|The Caltech Archives
were formally established in 1968 to serve as the collective memory of the California Institute of Technology. Our mission is to preserve and make accessible the institutional records, personal papers, documents, artifacts and pictorial materials that tell the school's history.
The Archives' unique research collections in the history of science and technology range from the time of Copernicus to today. They are available to the campus community for instructional and research purposes, as well as to qualified non-campus users by appointment.
In the News
Kuppermann papers collection guide online. The papers of Professor Aron Kuppermann (1926-2011), a leader in the field of computational chemistry, have been processed, and the searchable collection guide is now available online at the Online Archive of California (OAC). Learn more. 11-6-2015
Richard Ellis Oral History online. Steele Professor of Astronomy Richard Ellis joined the faculty at Caltech in 1999, where he served as director of Palomar Observatory/Caltech Optical Observatories, carried out pioneering observations at the W. M. Keck Observatories and Hubble Space Telescope, and was centrally involved in still-ongoing efforts to build the Thirty Meter Telescope (TMT). Read the full interview here. 7-22-2015
Donald Glaser papers received.
The Caltech Archives is pleased to announce it has received the papers of Nobel Prize winner Donald Glaser. The papers include Glaser’s work on his award-winning invention of the bubble chamber, which allowed scientists to study subatomic particles.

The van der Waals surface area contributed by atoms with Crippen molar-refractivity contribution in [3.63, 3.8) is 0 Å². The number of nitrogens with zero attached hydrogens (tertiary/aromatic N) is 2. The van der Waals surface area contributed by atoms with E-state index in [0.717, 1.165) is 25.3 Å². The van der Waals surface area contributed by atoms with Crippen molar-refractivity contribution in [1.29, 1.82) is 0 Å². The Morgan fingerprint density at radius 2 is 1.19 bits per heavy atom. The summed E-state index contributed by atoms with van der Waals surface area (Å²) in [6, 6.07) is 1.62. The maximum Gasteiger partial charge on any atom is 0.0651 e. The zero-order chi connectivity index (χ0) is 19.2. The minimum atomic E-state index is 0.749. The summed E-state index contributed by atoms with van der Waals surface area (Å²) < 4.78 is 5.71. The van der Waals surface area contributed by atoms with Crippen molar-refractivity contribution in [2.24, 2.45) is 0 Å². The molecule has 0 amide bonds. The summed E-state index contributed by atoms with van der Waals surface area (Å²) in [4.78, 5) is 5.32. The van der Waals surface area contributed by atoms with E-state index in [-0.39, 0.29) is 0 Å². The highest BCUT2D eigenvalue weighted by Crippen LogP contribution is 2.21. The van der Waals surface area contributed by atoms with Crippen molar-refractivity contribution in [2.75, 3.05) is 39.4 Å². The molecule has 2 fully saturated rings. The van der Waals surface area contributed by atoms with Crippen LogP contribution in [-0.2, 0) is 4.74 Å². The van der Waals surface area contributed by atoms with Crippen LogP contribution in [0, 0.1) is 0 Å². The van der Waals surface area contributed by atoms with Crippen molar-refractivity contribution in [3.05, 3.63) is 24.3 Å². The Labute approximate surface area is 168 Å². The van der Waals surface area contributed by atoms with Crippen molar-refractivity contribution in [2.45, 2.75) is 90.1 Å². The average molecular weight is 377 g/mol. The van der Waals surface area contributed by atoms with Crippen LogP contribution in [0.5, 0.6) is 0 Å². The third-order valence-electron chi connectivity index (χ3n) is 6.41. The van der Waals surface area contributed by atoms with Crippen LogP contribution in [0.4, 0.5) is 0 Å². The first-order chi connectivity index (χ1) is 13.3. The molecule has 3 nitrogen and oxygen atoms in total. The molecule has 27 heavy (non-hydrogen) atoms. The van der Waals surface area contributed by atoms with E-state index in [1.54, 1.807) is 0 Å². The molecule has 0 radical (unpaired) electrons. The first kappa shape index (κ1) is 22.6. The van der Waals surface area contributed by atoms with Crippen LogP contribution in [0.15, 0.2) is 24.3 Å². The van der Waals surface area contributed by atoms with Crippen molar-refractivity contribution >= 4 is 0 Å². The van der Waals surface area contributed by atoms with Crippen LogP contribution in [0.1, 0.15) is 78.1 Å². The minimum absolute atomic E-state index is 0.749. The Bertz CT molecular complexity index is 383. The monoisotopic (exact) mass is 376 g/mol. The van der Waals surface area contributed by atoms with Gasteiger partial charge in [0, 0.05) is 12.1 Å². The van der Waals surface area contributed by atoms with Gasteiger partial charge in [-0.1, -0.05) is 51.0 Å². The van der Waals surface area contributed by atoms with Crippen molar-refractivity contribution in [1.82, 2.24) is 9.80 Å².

Donald. A. Glaser, PhD '50 was one of the most innovative and progressive scientists of the 20th century. From his invention of the bubble chamber to his pioneering role in bioengineering and his leading contributions to visual neuroscience, Glaser has advanced many of our most important frontiers of scientific discovery and technological progress.
In The News archive
Talk of the Archives
Rose Parade Float
The 1991 Caltech's Centennial float
On January 1, 1991, Caltech kicked off its centennial celebrations with a magnificent and elaborate Rose Parade float entitled "For every action... a reaction."
Befitting Caltech's spirit of daring cleverness, the float featured a Rube-Goldberg device of unmatched complexity, culminating in the proverbial apple being dropped on Isaac Newton's head. The float was circled by nine giant beavers, who energized the crowd and thrilled children.
Many Caltech students helped decorate the float with flowers, while mechanical-engineering majors built and carefully tested the complex computer-controlled machinery. Nevertheless, the computer malfunctioned at show time, leaving the float operators to heroically match actions to reactions by hand.
The 1991 float wowed crowds and impressed commenters, and it is remembered fondly by the alumni, students, faculty, staff, and family members who contributed their inspiration and perspiration to build it.- EP
Visit the online exhibit here.
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